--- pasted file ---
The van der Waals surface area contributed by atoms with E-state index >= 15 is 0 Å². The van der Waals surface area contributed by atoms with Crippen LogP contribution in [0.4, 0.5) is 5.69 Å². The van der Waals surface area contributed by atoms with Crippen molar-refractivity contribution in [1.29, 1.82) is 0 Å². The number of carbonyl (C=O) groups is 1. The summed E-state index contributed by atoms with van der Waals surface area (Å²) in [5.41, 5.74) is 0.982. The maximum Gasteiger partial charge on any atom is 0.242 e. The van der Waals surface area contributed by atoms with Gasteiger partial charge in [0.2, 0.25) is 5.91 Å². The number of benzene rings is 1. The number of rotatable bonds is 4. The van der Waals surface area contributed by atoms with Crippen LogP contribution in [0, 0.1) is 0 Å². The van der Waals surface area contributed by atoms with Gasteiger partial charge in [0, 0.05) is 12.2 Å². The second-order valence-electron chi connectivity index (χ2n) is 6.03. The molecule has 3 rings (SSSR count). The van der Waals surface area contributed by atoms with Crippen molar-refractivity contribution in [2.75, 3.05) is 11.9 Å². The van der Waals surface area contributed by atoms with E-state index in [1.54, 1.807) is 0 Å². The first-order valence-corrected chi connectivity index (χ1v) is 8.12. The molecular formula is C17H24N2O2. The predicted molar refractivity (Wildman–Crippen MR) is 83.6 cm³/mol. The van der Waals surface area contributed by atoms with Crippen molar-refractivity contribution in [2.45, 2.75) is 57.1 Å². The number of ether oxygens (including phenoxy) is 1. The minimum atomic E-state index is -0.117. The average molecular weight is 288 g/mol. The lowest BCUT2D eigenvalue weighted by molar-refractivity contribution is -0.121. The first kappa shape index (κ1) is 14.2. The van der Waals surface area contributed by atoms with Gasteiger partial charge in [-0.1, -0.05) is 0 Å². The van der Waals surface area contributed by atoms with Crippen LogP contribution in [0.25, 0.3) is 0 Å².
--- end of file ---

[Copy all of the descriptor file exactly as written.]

The van der Waals surface area contributed by atoms with E-state index >= 15 is 0 Å². The van der Waals surface area contributed by atoms with Crippen LogP contribution in [0.4, 0.5) is 5.69 Å². The van der Waals surface area contributed by atoms with Crippen molar-refractivity contribution in [1.29, 1.82) is 0 Å². The number of carbonyl (C=O) groups is 1. The summed E-state index contributed by atoms with van der Waals surface area (Å²) in [5.41, 5.74) is 0.982. The maximum Gasteiger partial charge on any atom is 0.242 e. The van der Waals surface area contributed by atoms with Gasteiger partial charge in [0.2, 0.25) is 5.91 Å². The number of benzene rings is 1. The number of rotatable bonds is 4. The van der Waals surface area contributed by atoms with Crippen LogP contribution in [0, 0.1) is 0 Å². The van der Waals surface area contributed by atoms with Gasteiger partial charge in [0, 0.05) is 12.2 Å². The second-order valence-electron chi connectivity index (χ2n) is 6.03. The molecule has 3 rings (SSSR count). The van der Waals surface area contributed by atoms with Crippen molar-refractivity contribution in [2.75, 3.05) is 11.9 Å². The van der Waals surface area contributed by atoms with E-state index in [1.54, 1.807) is 0 Å². The first-order valence-corrected chi connectivity index (χ1v) is 8.12. The molecular formula is C17H24N2O2. The predicted molar refractivity (Wildman–Crippen MR) is 83.6 cm³/mol. The van der Waals surface area contributed by atoms with Crippen molar-refractivity contribution in [2.45, 2.75) is 57.1 Å². The number of ether oxygens (including phenoxy) is 1. The minimum atomic E-state index is -0.117. The average molecular weight is 288 g/mol. The lowest BCUT2D eigenvalue weighted by molar-refractivity contribution is -0.121. The first kappa shape index (κ1) is 14.2. The van der Waals surface area contributed by atoms with Gasteiger partial charge in [-0.1, -0.05) is 0 Å². The van der Waals surface area contributed by atoms with Crippen LogP contribution in [0.25, 0.3) is 0 Å².